After all aren't vaccines recommended precisely on forecasting? I mean, when my daughter went to Nepal, the doctor recommended vaccines that don't usually get recommended stateside because she's more likely to encounter certain diseases in Nepal than in the US.


There is no more degenerate kind of state than that in which the richest are supposed to be the best.
Cicero, The Republic
As he says: by TheophileEscargot (2.00 / 0) #3 Sat Nov 02, 2013 at 05:21:43 PM EST
We must distinguish between forecasting and predicting. A prediction is a conditional statement, a hypothesis, whereas a forecast is an unconditional one. "If you cut prices, then ceteris paribus, demand will rise" is a prediction.
If the doctor said "you should get vaccinated because it reduces the probability of getting malaria", that's a prediction. If he said "You should get vaccinated because otherwise you'll catch malaria in Nepal", that's a forecast.
--
It is unlikely that the good of a snail should reside in its shell: so is it likely that the good of a man should?
[ Parent ]
I don't think he would word it that way by lm (4.00 / 1) #4 Sat Nov 02, 2013 at 05:55:43 PM EST
If you go back to the bright line that he draws, we can apply that to way that doctors talk about certain diseases. A prediction is a conditional statement, a hypothesis, whereas a forecast is an unconditional one. "If you cut prices, then ceteris paribus, demand will rise" is a prediction. "Demand will rise" is a forecast.

So: "If you take the vaccine, then you'll be less susceptible to malaria" is a prediction. And it is probably true whether you're in the US or Nepal.

"In Nepal, you'll be more likely to be exposed to malaria" is a forecast. Doctors make this sort of forecast all the time.


There is no more degenerate kind of state than that in which the richest are supposed to be the best.
Cicero, The Republic
[ Parent ]
Well by TheophileEscargot (2.00 / 0) #6 Sun Nov 03, 2013 at 02:00:41 AM EST
If we accept this distinction between a "forecast" as unconditional, and a "prediction" as conditional, then being "more exposed" would seem to fall into the conditional/prediction side of the distinction. Being "more exposed" is not really a state like "having malaria", it's an expression of the likelihood of entering the state of having malaria.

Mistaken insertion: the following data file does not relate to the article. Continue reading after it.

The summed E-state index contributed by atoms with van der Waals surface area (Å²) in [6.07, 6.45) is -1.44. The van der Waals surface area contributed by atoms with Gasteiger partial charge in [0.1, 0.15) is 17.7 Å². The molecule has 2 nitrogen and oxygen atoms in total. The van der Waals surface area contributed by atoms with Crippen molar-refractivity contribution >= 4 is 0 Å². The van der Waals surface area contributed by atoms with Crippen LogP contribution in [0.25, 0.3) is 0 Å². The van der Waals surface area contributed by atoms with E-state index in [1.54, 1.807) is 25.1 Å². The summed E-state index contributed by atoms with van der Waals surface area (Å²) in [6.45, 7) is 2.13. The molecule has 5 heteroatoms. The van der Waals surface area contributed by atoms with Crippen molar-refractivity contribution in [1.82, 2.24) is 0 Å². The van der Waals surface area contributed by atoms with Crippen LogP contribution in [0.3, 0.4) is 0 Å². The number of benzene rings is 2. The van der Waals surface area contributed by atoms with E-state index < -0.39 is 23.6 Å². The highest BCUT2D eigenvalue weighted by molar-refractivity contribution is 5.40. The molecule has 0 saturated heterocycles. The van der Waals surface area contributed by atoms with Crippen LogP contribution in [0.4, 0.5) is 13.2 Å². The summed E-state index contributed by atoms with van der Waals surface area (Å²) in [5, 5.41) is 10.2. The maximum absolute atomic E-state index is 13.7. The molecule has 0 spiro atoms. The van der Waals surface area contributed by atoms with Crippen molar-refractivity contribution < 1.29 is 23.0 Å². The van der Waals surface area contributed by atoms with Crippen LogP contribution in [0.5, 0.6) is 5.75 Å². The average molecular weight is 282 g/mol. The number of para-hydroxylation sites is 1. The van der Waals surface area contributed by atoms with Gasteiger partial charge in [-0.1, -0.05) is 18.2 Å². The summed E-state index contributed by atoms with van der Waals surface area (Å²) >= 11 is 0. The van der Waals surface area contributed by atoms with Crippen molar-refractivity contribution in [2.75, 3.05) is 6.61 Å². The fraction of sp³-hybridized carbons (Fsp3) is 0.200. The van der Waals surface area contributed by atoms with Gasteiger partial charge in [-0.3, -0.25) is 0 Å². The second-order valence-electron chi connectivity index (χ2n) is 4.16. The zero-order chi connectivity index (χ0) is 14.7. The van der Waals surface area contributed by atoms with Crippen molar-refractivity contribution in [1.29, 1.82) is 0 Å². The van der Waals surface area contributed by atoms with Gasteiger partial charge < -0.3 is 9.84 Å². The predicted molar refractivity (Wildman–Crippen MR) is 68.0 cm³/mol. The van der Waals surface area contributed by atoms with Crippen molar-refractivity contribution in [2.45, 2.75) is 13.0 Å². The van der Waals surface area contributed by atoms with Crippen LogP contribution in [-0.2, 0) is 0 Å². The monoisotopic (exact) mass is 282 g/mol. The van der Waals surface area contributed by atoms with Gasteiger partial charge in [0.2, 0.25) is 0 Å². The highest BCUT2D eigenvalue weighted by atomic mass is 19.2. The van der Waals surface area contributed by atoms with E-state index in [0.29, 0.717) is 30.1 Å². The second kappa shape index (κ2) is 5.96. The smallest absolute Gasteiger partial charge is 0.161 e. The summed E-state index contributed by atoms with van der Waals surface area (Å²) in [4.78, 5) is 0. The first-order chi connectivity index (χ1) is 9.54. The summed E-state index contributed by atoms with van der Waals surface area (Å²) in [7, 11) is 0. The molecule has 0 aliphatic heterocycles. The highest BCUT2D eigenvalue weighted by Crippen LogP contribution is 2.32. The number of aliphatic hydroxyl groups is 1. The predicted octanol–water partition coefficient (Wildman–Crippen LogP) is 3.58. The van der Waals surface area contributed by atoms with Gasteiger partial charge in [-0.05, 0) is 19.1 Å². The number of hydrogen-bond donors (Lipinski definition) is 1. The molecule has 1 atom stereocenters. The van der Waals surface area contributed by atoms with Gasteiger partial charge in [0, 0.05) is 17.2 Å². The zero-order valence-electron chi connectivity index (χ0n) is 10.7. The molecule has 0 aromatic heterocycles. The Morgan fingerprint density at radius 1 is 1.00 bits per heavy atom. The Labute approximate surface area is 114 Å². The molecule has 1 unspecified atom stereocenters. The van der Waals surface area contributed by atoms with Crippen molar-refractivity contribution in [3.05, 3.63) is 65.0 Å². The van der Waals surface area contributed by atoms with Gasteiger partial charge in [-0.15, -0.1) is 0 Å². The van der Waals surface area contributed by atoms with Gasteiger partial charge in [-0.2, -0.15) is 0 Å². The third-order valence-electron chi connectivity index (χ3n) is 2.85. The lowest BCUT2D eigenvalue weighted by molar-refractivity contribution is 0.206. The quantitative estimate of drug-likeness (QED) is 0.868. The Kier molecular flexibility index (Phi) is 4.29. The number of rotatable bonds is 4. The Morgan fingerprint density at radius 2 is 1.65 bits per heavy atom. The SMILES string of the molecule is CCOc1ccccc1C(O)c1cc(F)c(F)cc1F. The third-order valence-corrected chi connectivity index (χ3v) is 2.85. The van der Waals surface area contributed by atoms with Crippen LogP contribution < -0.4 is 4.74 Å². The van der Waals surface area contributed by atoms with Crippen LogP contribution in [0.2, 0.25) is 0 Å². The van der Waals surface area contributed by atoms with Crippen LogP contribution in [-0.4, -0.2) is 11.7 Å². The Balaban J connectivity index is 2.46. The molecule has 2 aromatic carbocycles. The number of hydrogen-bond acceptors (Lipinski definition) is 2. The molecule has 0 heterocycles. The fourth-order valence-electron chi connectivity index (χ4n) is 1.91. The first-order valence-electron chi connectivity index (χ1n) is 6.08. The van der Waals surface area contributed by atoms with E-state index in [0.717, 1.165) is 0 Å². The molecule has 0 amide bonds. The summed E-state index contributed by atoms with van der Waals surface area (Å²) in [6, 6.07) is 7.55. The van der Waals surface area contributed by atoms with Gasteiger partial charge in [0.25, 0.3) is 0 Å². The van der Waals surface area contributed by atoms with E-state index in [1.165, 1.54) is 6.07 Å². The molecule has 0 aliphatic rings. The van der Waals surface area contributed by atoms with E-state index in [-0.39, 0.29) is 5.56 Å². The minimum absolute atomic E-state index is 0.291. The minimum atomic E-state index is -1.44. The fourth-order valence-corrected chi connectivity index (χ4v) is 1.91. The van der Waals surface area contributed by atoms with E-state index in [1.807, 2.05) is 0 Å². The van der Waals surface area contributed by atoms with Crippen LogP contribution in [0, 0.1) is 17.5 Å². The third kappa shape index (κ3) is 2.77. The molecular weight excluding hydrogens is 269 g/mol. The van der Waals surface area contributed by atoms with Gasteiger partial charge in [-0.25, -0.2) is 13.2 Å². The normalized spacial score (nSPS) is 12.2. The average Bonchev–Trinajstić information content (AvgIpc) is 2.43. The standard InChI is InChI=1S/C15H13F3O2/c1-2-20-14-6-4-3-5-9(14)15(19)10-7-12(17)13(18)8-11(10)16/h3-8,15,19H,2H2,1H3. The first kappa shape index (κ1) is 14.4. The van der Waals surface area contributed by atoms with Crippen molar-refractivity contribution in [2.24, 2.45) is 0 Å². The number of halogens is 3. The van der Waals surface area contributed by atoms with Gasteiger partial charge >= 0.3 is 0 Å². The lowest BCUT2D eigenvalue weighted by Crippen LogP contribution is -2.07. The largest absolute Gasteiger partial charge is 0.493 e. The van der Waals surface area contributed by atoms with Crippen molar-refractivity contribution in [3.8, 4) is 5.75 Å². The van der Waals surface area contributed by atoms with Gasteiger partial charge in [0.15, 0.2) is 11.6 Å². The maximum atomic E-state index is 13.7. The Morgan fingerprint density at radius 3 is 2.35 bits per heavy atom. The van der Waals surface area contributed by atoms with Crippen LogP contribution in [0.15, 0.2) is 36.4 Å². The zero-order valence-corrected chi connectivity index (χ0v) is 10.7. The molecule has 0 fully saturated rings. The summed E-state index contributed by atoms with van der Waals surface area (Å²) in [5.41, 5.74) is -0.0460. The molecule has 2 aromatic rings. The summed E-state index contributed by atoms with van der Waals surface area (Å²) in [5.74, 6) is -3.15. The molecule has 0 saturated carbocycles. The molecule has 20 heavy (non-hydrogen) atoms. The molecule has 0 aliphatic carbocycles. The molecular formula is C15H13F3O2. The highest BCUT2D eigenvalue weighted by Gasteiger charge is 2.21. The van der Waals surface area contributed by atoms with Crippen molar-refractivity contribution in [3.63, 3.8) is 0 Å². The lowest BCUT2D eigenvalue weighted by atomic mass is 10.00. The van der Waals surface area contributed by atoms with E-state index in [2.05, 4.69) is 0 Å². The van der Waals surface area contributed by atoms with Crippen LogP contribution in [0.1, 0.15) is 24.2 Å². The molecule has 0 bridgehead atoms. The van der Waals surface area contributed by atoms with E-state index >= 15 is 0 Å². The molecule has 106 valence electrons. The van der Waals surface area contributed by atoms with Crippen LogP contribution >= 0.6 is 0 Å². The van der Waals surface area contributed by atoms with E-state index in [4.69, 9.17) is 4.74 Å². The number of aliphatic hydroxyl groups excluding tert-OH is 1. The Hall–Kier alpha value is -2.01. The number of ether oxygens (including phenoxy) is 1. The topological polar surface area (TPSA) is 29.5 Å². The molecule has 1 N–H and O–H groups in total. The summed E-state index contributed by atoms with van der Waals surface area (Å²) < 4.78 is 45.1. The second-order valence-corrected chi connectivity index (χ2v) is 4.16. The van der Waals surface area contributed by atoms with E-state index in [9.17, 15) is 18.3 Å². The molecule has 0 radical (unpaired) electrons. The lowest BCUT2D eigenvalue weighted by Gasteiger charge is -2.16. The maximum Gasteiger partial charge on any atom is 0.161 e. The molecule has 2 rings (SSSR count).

--
It is unlikely that the good of a snail should reside in its shell: so is it likely that the good of a man should?
[ Parent ]
Really by lm (4.00 / 1) #7 Sun Nov 03, 2013 at 06:46:57 AM EST
If that is the case, almost no one makes forecasts and almost everyone makes predictions.

For example, weather forecasters say tomorrow we have an 80% chance of rain. Stock analysts say that "conditions are ripe for this stock to go up".

But I think the "conditional" in the definition is supposed to mean mean something more like a material conditional in logic, i.e. an if/then statement.


There is no more degenerate kind of state than that in which the richest are supposed to be the best.
Cicero, The Republic
[ Parent ]
Exactly by TheophileEscargot (2.00 / 0) #8 Sun Nov 03, 2013 at 06:59:02 AM EST
That's the point he's making about some critiques of economics: "why didn't they forecast event X at time Y". Almost no other profession is expected to do that, barring astronomers and eclipses.
--
It is unlikely that the good of a snail should reside in its shell: so is it likely that the good of a man should?